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The Ill Effects of Medical ID Theft
Could identity thieves be using your personal and health insurance information to get medical treatment, prescription drugs or have surgery? Could dishonest people working in a medical setting be using your information to submit false bills to insurance companies? Medical ID theft is a twist on traditional identity theft, which happens when someone steals your personal information. Like traditional identity theft, medical ID theft can affect your finances; but it also can take a toll on your health.


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Family Practice Center

Administrative Office
3040 N. Susquehanna Trail
P.O. Box 129
Shamokin Dam, PA 17876
Phone: 570-743-1703

Billing Questions:
P: 570-837-2123
1-877-840-5931


Detecting Medical Identity Theft
How would you know if your personal, health, or health insurance information has been compromised? According to the Federal Trade Commission (FTC), the nation’s consumer protection agency, you may be a victim of medical identity theft if:

  • you get a bill for medical services you didn’t receive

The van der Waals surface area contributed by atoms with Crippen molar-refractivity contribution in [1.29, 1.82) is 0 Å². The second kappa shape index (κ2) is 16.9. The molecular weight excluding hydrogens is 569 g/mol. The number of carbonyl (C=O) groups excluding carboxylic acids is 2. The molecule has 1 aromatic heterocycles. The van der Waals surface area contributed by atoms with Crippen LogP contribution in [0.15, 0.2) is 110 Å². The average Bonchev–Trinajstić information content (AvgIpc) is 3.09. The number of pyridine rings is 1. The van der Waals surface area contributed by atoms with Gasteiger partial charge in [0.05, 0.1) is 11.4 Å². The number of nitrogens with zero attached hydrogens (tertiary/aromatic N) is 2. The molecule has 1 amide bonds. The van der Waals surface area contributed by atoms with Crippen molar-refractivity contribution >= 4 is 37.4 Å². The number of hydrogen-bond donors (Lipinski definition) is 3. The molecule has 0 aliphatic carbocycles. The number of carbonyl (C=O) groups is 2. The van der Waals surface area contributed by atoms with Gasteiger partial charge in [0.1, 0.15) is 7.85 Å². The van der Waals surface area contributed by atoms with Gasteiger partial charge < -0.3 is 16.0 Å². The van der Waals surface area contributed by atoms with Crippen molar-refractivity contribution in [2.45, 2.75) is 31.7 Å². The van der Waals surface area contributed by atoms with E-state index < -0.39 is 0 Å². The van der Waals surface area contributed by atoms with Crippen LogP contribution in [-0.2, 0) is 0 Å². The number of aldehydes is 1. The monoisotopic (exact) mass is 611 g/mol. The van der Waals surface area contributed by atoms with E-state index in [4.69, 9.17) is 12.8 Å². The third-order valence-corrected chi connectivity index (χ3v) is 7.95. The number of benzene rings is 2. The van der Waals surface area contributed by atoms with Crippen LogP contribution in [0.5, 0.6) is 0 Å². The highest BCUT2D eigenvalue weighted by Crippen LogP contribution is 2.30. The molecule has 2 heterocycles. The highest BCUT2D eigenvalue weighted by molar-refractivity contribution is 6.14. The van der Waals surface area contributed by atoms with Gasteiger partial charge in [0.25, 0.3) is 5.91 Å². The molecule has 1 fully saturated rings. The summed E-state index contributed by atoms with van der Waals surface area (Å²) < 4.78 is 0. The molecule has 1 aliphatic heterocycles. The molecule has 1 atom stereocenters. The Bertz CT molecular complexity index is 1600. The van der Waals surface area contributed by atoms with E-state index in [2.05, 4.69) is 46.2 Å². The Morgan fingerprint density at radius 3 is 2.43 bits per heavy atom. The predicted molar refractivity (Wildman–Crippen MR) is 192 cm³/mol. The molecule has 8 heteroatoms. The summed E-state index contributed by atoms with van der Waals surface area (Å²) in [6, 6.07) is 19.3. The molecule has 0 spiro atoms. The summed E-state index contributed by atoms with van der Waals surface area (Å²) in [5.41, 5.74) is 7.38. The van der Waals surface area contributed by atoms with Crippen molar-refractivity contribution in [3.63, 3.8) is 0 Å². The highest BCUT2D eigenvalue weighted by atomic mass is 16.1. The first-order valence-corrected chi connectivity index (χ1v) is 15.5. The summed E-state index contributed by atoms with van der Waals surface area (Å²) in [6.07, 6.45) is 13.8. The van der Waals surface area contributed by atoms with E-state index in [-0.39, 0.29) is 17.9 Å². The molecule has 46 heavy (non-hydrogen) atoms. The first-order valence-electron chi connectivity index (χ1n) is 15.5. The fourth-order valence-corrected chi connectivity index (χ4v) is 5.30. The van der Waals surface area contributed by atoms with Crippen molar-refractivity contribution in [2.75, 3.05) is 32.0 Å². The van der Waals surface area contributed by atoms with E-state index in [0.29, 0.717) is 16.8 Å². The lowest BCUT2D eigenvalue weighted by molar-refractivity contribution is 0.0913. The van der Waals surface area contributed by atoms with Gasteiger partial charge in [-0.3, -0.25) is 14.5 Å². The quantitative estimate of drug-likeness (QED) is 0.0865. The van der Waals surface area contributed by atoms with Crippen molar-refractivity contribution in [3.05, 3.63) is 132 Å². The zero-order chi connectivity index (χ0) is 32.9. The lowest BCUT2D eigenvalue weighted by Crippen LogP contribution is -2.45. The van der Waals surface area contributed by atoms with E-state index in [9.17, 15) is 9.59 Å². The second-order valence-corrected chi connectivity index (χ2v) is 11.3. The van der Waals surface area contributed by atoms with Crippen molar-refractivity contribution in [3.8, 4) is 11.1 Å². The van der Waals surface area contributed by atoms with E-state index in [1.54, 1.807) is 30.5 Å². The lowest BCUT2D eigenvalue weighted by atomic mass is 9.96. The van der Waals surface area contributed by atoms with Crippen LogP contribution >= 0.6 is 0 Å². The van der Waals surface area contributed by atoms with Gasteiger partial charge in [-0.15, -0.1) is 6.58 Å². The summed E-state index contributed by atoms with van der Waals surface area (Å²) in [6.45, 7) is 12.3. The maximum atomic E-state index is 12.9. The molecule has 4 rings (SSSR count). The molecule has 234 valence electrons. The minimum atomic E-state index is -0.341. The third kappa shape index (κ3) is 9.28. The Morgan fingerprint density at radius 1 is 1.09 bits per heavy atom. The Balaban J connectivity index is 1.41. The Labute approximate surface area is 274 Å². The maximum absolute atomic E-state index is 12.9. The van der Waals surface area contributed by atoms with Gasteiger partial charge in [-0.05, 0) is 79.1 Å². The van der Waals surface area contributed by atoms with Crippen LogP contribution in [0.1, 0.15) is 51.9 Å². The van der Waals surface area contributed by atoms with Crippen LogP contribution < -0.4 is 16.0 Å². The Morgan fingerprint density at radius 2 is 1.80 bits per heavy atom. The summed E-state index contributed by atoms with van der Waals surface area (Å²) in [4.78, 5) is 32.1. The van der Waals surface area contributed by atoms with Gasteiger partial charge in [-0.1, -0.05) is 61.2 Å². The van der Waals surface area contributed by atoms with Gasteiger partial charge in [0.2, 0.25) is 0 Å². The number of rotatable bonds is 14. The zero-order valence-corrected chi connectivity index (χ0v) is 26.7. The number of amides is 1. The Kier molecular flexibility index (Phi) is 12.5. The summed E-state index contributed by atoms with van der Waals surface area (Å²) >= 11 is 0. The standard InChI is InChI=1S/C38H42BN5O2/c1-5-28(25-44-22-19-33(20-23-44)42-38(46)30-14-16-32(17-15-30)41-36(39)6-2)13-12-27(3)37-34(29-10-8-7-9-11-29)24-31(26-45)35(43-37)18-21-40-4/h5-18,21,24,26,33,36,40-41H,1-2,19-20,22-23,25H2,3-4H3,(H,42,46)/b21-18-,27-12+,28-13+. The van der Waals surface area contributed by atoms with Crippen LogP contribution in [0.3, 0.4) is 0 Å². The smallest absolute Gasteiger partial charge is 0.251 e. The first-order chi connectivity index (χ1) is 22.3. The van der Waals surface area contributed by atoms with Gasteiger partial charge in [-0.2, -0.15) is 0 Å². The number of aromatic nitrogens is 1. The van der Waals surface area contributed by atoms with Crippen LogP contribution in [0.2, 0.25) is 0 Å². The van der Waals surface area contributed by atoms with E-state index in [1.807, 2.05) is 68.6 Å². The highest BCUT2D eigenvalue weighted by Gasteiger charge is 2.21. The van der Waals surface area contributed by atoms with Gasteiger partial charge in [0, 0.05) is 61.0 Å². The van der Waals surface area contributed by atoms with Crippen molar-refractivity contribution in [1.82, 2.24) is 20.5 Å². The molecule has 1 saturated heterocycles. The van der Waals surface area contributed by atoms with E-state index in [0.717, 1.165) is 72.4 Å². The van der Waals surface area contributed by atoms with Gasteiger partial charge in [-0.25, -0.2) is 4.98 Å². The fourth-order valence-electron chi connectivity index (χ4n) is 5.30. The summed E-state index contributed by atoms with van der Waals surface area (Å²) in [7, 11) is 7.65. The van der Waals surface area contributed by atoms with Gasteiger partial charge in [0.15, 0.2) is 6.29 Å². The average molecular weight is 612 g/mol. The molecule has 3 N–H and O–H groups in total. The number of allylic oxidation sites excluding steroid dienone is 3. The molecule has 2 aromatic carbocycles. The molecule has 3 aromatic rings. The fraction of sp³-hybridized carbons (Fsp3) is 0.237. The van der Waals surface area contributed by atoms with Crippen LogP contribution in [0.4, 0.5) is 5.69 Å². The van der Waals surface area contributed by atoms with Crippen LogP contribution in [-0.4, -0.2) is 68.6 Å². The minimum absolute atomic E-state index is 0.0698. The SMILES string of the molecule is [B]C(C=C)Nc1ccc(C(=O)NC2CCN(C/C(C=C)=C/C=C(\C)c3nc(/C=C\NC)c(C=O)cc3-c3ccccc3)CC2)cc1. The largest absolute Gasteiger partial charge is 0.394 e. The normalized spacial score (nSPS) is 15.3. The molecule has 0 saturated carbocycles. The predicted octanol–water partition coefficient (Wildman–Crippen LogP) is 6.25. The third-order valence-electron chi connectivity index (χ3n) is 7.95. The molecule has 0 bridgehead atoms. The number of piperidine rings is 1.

• a debt collector contacts you about medical debt you don’t owe
  • you order a copy of your credit report and see medical collection notices you don’t recognize
  • you try to make a legitimate insurance claim and your health plan says you’ve reached your limit on benefits
  • you're denied insurance because your medical records show a condition you don’t have

Medical ID theft may change your medical and health insurance records. Every time a thief uses your identity to get care, a record is created with the imposters medical information that could be mistaken for your medical information.For example, a different blood type, an inaccurate history of drug or alcohol abuse, test results that aren’t yours, or a diagnosis of an illness, allergy or condition you don’t have. Any of these could lead to improper treatment, which in turn, could lead to injury, illness or worse.